Brand Feature: the Atlanta Streetwear Market
A Q&A with Chris Peeples about Atlanta culture, the enduring nature of streetwear, and building a clothing business during the pandemic.
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Customizing your fragrance
So I was recently put on by the good folks at Fulton & Roark (a grooming brand), and they sent me some products (face wash, beard oil, etc) to test out. Not gonna lie, I’ve been using them ever since.
Wanted to share their fragrance sample pack, where they mail you 8 different scents and you choose the one that works best.
Y’all should test out their sample pack. It costs $20, but comes with a $20 off coupon on the back of the card when you receive it, so it’s basically free.
Today we dive into the world of streetwear. Pumped for y’all to meet my friend, Chris Peeples. He’s a designer, visionary, angel investor, a believer in Atlanta, and founder of two streetwear brands, Full Clip Global and Atlanta Streetwear Market.
I’ve known Chris for almost two years, and one of the things I admire most about him is that he’s a builder. He’s laser-focused on his goals and forward-motion. Chris was kind enough to chop it up with me about life, business, and what he’s been up to in Atlanta.
Let’s dive in!
Let’s talk about the origins of ASWM. Where did the idea come from?
I’ve always struggled to find places where I could sell my brand (Full Clip) to other people. In a retail environment that is sometimes driven by politics, there aren’t always great physical options for upstart brands like mine to connect with others. So, I had this idea one day that it could be cool to run a retail pop-up for brands to set up shop and sell in a “market” style.
With the help of my friends, we pulled it off! The first one featured 12 local brands, and from there, we knew we had something. I wanted to give it a name that had a strong cultural appeal, and Atlanta made the most sense. Atlanta is the center of culture, from arts and entertainment to music, fashion, and entrepreneurship. So, in 2017, the Atlanta Streetwear Market was born.
ASWM feels like this melting pot of sub-cultures. Has it always been that way?
Back to my comment about ATL as a cultural hub, the streetwear market is a reflection of the city. ATL has always been a melting pot, and because everyone has a story here, we wanted to promote the city’s diversity with the market, which was easy to do since it already existed.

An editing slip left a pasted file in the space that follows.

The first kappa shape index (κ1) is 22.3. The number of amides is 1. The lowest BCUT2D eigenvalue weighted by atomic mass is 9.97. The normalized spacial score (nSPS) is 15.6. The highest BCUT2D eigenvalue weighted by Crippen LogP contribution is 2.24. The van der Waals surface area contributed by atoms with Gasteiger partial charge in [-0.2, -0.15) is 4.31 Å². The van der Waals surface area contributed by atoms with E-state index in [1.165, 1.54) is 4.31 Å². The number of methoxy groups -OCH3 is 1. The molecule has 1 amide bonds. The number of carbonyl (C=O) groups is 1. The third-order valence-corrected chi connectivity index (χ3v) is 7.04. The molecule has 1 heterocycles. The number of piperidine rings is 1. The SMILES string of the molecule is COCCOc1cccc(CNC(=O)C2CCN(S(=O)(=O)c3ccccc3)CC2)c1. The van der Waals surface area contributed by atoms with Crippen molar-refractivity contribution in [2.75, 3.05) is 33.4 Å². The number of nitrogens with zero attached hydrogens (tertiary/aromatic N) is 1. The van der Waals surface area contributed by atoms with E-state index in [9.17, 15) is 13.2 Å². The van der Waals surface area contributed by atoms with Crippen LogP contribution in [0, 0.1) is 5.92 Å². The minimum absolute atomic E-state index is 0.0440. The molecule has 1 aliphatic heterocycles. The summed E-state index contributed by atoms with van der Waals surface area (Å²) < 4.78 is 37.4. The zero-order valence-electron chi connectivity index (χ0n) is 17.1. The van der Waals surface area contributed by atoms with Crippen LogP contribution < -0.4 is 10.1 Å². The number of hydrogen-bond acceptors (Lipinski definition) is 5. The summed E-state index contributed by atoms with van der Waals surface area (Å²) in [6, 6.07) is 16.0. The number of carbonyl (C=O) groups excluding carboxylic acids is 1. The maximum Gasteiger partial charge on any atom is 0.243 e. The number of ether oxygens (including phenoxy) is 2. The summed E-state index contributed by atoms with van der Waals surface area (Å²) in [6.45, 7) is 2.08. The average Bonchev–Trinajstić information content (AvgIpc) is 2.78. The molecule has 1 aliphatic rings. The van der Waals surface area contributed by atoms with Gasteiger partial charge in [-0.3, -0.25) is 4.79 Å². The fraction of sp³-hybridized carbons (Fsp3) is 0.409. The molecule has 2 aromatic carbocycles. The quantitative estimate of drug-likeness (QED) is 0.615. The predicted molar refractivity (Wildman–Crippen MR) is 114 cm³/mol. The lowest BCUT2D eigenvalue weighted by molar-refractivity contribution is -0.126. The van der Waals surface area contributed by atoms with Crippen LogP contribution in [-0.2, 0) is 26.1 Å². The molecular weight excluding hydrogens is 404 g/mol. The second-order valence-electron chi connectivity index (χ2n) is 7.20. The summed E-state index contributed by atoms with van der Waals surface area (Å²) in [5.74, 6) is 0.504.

What was it like for you navigating the last year while running a business built on in-person gatherings?
Last year was tough, but it gave me and my team the time we needed to strengthen our foundation and go to market in 2021. Over the last year, we’ve gradually expanded and grateful to our community for supporting us.
Ultimately, the market is built on a strong community, where our pillars are unity, inclusion, and creativity. Anyone who joins the market—whether you’re a market-goer or a participant—understands those values, and ultimately this is what attracts people to our platform.
No one is bigger than the overall mission of the ecosystem. That’s what makes it special.
What are some of your favorite brands you've seen at the market?
Some of the brands I love from the market are General Public, Acme, and Love Club.
There’s that Virgil Abloh quote: "streetwear is dead." Yet, the ASWM points to something very different about streetwear. Unpack what all that means for us…
First and most important, streetwear in its authentic state has never died.
Streetwear as a mainstream “cash cow” or a media darling has probably seen its flame fizzle. But, in my opinion, the fashion industry played their cards right and capitalized on commercializing the culture of streetwear. We've seen luxury fashion especially ride this trend. There's nothing wrong with that.
When Virgil said streetwear’s dead, maybe he was speaking about it from a trend perspective. But make no mistake, streetwear is alive and well. You just have to look at all the different subcultures and you’ll see it never died.
Where is streetwear headed?
Streetwear is constantly evolving. Old styles and influences are reappearing in the form of new brands and products.
You can’t reinvent the wheel, but you can always remold it. That’s what makes streetwear special. It’s synonymous with culture; it’s both by the people and for the people. Streetwear is about living by your own rules. The clothes reflect a person’s identity.
When I look at the next wave of streetwear creators and brands, I see a group that’s incredibly talented. They have a unique voice. We’ll see loads of innovation, all because people are finding their voice and amplifying it. Using your influence to tell the world what you’re about will change the status quo.
Here are some details about the ASWM.
If you’re in ATL, register for it here. Tell Chris I sent you!
Follow ASWM on Instagram for announcements and updates.